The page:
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Christopher R. Brigham
in AMA Guides® Newsletter
Christopher R. Brigham

Abstract

The state of Illinois has undergone major workers’ compensation reform with the passage of House Bill 1698, and from September 1, 2011, one of the factors used to determine a permanent partial disability (PPD) rating is an impairment evaluation according to the AMA Guides to the Evaluation of Permanent Impairment (AMA Guides), Sixth Edition. Previously, the Illinois Workers’ Compensation Commission used a body of case law that set forth general parameters to guide PPD assessment, and the Commission would not allow testimony for any doctor's opinion regarding the percent of disability. Adding the use of the AMA Guides should increase the reliability of these awards. Impairment rating is only one factor that will be considered in determining the level of PPD, and other factors include the injured employee's occupation; age at the time of injury; the employee's future earning capacity; and evidence of disability corroborated by the treating physician's medical records. No single factor should be the sole determinant of disability, and the fact finder must use judgment and must document the rationale for the decision. Basing the impairment rating on the AMA Guides as a starting point should result in both a more valid and more reliable process to determine PPD.

in AMA Guides® Newsletter
Restricted access
Christopher R. Brigham

Abstract

Evaluating physicians may need to account for the effects of multiple impairments using a summary value. In the AMA Guides to the Evaluation of Permanent Impairment (AMA Guides), Sixth Edition, the Combined Values Chart provides a method to combine two or more impairment percentages based on the formula A + B(1 – A) = the combined value of A and B. Using the Combined Values Chart and this formula, physicians can combine multiple impairments so that the whole person impairment is equal to or less than the sum of all the individual impairment values. The AMA Guides, Sixth Edition, specifies that “impairments are successively combined by first combining the largest number with the next largest remaining number, and then further combining it with the next largest remaining number … until all given impairment numbers are combined.” Impairment values within a region generally are combined and converted to whole person permanent impairment before being combined with values from other regions. The article reviews the AMA Guides, Sixth Edition, approach to combining upper extremity impairments, lower extremity impairments, and combining spinal impairments.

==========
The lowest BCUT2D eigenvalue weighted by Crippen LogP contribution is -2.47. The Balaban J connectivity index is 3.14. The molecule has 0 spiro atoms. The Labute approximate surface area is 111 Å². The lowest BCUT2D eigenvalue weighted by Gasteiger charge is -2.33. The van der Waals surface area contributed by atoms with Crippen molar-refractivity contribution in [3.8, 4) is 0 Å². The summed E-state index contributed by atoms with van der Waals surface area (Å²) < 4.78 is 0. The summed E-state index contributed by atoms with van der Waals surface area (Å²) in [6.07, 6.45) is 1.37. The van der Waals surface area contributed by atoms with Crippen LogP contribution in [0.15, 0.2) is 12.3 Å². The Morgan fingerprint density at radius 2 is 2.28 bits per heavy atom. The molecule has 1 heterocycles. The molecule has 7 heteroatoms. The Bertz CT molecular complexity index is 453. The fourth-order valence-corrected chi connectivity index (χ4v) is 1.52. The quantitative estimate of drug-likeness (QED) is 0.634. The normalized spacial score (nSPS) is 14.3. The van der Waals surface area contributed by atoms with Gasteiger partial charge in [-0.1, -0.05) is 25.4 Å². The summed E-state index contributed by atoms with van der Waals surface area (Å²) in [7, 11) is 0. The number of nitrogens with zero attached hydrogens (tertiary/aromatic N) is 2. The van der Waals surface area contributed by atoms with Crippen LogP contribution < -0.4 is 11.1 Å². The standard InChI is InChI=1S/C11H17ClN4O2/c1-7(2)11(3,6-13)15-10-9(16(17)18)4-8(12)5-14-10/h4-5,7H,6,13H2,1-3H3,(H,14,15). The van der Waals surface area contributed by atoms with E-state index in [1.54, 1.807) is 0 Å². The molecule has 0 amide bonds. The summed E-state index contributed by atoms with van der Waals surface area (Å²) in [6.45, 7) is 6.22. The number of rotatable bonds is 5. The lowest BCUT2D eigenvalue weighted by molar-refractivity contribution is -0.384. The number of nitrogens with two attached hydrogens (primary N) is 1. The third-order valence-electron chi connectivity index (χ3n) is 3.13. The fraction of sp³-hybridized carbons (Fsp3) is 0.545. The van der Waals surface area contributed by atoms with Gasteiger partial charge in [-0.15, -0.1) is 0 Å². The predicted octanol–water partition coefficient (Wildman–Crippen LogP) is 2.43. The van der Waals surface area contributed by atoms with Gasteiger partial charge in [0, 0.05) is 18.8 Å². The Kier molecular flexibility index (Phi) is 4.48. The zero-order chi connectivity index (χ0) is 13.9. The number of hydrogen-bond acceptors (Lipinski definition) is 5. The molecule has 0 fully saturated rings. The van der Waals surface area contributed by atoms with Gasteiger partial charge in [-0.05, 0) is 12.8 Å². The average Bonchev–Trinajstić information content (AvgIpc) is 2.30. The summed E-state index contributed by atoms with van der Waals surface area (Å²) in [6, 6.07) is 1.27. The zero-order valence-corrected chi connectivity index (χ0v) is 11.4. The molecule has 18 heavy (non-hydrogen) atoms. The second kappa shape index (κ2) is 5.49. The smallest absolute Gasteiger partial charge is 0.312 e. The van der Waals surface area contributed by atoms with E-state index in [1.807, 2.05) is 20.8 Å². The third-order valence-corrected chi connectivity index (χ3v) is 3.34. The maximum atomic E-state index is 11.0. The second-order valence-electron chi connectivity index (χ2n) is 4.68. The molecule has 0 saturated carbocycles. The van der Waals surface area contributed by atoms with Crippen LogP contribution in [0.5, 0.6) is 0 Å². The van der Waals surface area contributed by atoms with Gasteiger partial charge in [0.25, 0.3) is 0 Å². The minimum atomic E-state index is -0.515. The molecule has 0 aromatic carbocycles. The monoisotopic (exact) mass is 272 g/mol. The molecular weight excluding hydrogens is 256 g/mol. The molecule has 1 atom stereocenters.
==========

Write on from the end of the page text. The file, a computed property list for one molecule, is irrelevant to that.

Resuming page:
in AMA Guides® Newsletter
Christopher R. Brigham
in AMA Guides® Newsletter
Christopher R. Brigham

Abstract

Physicians who perform impairment evaluations should base their ratings on the objective condition of the patient, along with credible subjective findings. In making interpretations and judgments, examiners have obligations that are distinct from the duty of care as a treating physician. An experienced attending clinician, for example, may be unfamiliar with the correct process of rating impairment or may not feel unbiased in performing the rating. If significant new diagnoses are discovered, the physician has a medical obligation to inform the requesting party and individual about the condition and to recommend or refer for further medical assessment. When the physician is uncertain about which method to use to calculate an impairment rating or if more than one method can accurately be used, the physician should calculate the impairment rating using different alternatives and choose the method or combination of methods that best represents the functional impairment of the individual. The attending physician often is the person most knowledgeable about the injured employee and is encouraged to render the final impairment rating, when possible. Depending on the jurisdiction, examiners may be required to comply with specific constraints and duties regarding the rating. Examiners should not question an individual's integrity but can appropriately comment on the person's credibility.